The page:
Nowadays the words “opioid” and “opiate” have been used interchangeably; however, there are differences between them.
Opioids also called analgesics, are prescription medications used by doctors to treat moderate to severe pain. Opioids were also referred to as narcotics, however, due to the negative association the term “narcotic” has with illegal drugs, it has fallen out of use in medical settings.
The term opioid refers to the drug that acts on opioid receptors in the brain. The term opioid comprises of all drugs, synthetic, semi-synthetic, and naturally occurring substances that act at one of the three main opioid receptor systems (mu, kappa, and delta).
Opioids can be categorized as:
- Endogenous (endorphins, enkephalins, dynorphins)
- Opium Alkaloids (morphine, codeine)
- Semisynthetic (oxycodone, hydrocodone)
- Synthetic (methadone, fentanyl)
According to the American Council on Science and Health, the term opiate refers to a subset of opioids that are either derived from poppy or synthesized from any drug that is found in poppy or synthesized from one, either naturally occurring or synthetic.
Opioids encompass both naturally occurring and synthetic drugs, so do opiates. For example, heroin is not found in nature. It is synthesized from morphine. Yet it technically belongs in the opiate class simply because its synthetic precursor happened to come from poppy.
Some of the most commonly used medications on the list of synthetic opiates include:
List of Semisynthetic Opiates
Both synthetic and natural opium alkaloids go into the making of semisynthetic opiates. Small concentrations of natural opium alkaloids exist in various amounts depending on the type of drug.
Semisynthetic opiate medications include:
- Oxymorphone – contains the natural alkaloid, thebaine
- Hydrocodone – contains the natural alkaloid, codeine
- Oxycodone – contains the natural alkaloid, thebaine
- Hydromorphone – contains the natural alkaloid, morphine
Opioids and opiates are both chemically related and interact with opioid receptors on nerve cells in the body and brain. Opioid pain relievers are generally safe when taken for a short time and as prescribed by a doctor, but because they produce euphoria in addition to pain relief, they can be misused (taken in a different way or in a larger quantity than prescribed, or taken without a doctor’s prescription). Regular use—even as prescribed by a doctor—can lead to dependence and addiction and, when misused or used in combination with other substances, opioid pain relievers can lead to overdose incidents and deaths.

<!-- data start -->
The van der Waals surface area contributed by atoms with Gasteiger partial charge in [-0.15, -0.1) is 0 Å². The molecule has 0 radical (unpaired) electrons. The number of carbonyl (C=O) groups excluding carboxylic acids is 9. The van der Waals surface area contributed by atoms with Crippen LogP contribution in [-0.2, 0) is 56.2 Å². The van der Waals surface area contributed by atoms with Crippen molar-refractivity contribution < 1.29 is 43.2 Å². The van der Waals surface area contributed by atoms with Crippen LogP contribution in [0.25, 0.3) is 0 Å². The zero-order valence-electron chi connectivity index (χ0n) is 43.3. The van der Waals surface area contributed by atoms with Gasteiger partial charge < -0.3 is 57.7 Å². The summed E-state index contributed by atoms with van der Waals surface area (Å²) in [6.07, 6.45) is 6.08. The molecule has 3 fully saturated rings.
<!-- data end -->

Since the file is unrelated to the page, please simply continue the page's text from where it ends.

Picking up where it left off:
Although opioids are technically categorized under the term narcotic, due to the negative association the term “narcotic” has with illegal drugs, it has fallen out of use in medical settings. The narcotic definition pertains to an agent that produces insensibility or narcosis. When thinking about these terms broadly, you can think of opiates as being a subclass of opioids, and opioids as a subclass of narcotics.
No matter how these prescription painkillers are classified as, or how it was created, it’s important to speak with a healthcare provider and understand their effects before taking them as an estimated 1.9 million Americans have become addicted to opioid painkillers. It is shocking to know that Americans take an estimated 80% of the world’s opioid painkiller supply.
Considering the growing opioid epidemic, before starting on any prescription painkiller one should be wary and consider the risks and benefits of the treatment. Having an open dialogue with a health care provider and discussing valid concerns in regards to long term or even short term use of opioids can “bring to the table” other treatment options that can be effective as well.
If you or a loved need help with opioid addiction, Florida Center for Recovery in Saint Lucie County offers comprehensive treatment through an all-inclusive inpatient detox.
To learn more contact our admissions office at: 800-851-3291 from 8:00 am to midnight.
For more information about our opioids and treatment visit:
Dr. Balta is the Medical Director at FCR for more than 10 years. Dr. Balta is Board Certified in Psychiatry and Addiction Medicine, Certified Psychoanalyst. As well, as having Psychiatric Training at The Albert Einstein School of Medicine Psychiatric Residency Program In New York City and Psychoanalytic Training at The William Alanson White Institute in New York City. While working in New York City, gained funding Grants for the treatment of Substance Abuse Disorders from SAMHSA , HRSA and the City of New York.